DALLAS — The National Weather Service said two tornadoes touched down in Dallas County during a round of severe weather on Sunday.
According to the NWS in Fort Worth, its survey team found two separate areas of damage in north Dallas County from the Sunday afternoon storms.
One EF0 tornado with winds up to 75 mph hit near University Park, according to the NWS. Another EF1 tornado with winds up to 90 mph hit near Northaven Road, west of US 75.
Three other weaker tornadoes were also confirmed in Ellis County based off video and radar data, but left no damage and were categorized as "EF unknown," weather officials said.
Video shared with WFAA shows the moment the tornado touched down on Northaven Road, showing a sudden increase of winds blowing through the trees, before those trees are whipped in the opposite direction.
The National Weather Service offered more context to the video, saying that that piece of the footage showed the "weak" tornado was rain-wrapped and seemed to strike suddenly.
WFAA's Matt Howerton spoke Sunday to one homeowner off Northaven Road whose home had the roof torn off on their home - the second time in a matter of years.
Cherie Hart's home is in the same area where one of 10 tornadoes danced across Dallas in October 2019, causing more than a billion dollars in damage.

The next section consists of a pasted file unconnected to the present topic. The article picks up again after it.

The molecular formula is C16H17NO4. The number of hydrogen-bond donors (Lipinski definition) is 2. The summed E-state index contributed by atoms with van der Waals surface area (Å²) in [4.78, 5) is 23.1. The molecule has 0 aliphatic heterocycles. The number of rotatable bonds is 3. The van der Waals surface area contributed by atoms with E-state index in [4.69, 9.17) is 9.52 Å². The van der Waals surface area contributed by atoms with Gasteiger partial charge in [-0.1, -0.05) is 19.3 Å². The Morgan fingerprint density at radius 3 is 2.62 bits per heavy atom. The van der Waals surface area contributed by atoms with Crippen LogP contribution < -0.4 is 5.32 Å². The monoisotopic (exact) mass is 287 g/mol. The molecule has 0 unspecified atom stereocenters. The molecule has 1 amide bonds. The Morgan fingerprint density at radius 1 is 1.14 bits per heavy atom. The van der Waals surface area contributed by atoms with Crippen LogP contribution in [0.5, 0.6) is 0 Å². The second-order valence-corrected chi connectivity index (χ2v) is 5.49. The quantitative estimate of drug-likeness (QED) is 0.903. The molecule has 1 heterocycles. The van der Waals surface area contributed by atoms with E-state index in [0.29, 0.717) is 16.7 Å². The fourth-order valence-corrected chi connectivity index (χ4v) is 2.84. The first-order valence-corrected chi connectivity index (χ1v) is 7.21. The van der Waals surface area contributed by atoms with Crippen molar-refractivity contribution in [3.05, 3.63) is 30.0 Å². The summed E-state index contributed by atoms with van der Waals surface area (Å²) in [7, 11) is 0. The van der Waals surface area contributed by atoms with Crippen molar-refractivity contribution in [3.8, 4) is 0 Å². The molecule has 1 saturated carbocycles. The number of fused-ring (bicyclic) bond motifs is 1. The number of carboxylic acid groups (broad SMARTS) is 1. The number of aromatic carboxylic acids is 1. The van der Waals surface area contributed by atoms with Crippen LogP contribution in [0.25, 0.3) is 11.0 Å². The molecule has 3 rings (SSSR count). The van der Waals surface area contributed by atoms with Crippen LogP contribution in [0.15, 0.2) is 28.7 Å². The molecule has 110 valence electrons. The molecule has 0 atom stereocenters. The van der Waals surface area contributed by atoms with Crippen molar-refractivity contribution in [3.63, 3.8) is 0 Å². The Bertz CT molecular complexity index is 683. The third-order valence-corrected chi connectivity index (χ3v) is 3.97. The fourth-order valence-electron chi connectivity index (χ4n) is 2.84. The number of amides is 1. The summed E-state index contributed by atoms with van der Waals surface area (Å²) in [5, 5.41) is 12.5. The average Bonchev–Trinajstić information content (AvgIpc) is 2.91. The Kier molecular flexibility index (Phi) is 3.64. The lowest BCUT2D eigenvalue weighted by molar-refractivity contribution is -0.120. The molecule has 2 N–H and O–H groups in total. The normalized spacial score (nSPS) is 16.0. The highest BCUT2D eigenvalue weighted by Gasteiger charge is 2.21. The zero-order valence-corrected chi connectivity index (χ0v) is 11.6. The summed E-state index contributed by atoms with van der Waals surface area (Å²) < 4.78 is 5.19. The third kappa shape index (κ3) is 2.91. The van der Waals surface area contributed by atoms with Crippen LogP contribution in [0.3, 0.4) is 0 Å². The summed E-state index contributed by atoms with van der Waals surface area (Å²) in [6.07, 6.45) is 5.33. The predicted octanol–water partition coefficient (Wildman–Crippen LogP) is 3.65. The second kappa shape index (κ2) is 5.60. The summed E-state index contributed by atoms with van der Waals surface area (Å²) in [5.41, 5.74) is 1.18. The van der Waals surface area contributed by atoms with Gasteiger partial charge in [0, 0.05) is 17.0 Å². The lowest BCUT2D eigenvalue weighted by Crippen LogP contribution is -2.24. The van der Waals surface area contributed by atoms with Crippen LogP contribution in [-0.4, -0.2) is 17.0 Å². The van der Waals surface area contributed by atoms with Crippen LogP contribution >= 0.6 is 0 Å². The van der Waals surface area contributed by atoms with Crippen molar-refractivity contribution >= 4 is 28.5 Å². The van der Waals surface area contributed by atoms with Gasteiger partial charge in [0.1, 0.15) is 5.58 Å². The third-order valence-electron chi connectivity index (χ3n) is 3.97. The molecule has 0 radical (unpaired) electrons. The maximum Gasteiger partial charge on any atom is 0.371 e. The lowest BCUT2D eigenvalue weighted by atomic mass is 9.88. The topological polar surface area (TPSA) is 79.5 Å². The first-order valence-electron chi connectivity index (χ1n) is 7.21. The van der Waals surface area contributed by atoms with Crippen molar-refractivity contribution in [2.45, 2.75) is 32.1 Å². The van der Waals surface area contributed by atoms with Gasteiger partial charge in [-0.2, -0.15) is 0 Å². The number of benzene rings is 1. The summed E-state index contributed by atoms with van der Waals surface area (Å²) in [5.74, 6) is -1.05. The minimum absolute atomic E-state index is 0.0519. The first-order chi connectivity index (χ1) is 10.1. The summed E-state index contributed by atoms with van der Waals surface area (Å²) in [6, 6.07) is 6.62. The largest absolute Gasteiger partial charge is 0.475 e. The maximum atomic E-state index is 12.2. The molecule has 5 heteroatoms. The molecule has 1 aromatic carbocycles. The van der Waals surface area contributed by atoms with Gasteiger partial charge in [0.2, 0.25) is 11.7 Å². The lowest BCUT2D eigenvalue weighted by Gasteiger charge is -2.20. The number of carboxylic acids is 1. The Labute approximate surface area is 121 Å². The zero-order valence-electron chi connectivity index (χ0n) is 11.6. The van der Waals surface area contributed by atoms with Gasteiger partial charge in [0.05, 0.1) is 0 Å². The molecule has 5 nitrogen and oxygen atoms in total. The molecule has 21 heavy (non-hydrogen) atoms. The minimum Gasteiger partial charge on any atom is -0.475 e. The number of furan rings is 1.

"All I have is deja vu," Hart said. "I've seen this before. Lightning doesn't strike twice, but apparently, a tornado does."
The survey report from the National Weather Service said the Northaven Road tornado had a path length of just over a half-mile, with a width of 90 yards. It began at 2:10 p.m., just north of Royal Lane and east of Michaels Drive, with the first signs of damage appearing on Lavendale Circle. The tornado continued moving northeast, strengthening to an EF1 and hitting the home off Northhaven Road before it lifted off the ground at 2:15 p.m.
That tornado, the NWS said, was spawned from the same supercell storm that produced the weak EF0 tornado near University Park minutes earlier. The University Park twister, according to the survey, developed at 2 p.m. at Williams Park before traveling northeast into Goar Park, where it uprooted a large tree. Surveillance video from a fire station showed circulation on the ground as it crossed University Boulevard, and then on to Turtle Creek Boulevard, as it took down tree limbs and some shingles. The tornado, just 30 yards across, lifted off the ground at 2:03 p.m., traveling a mere quarter-mile.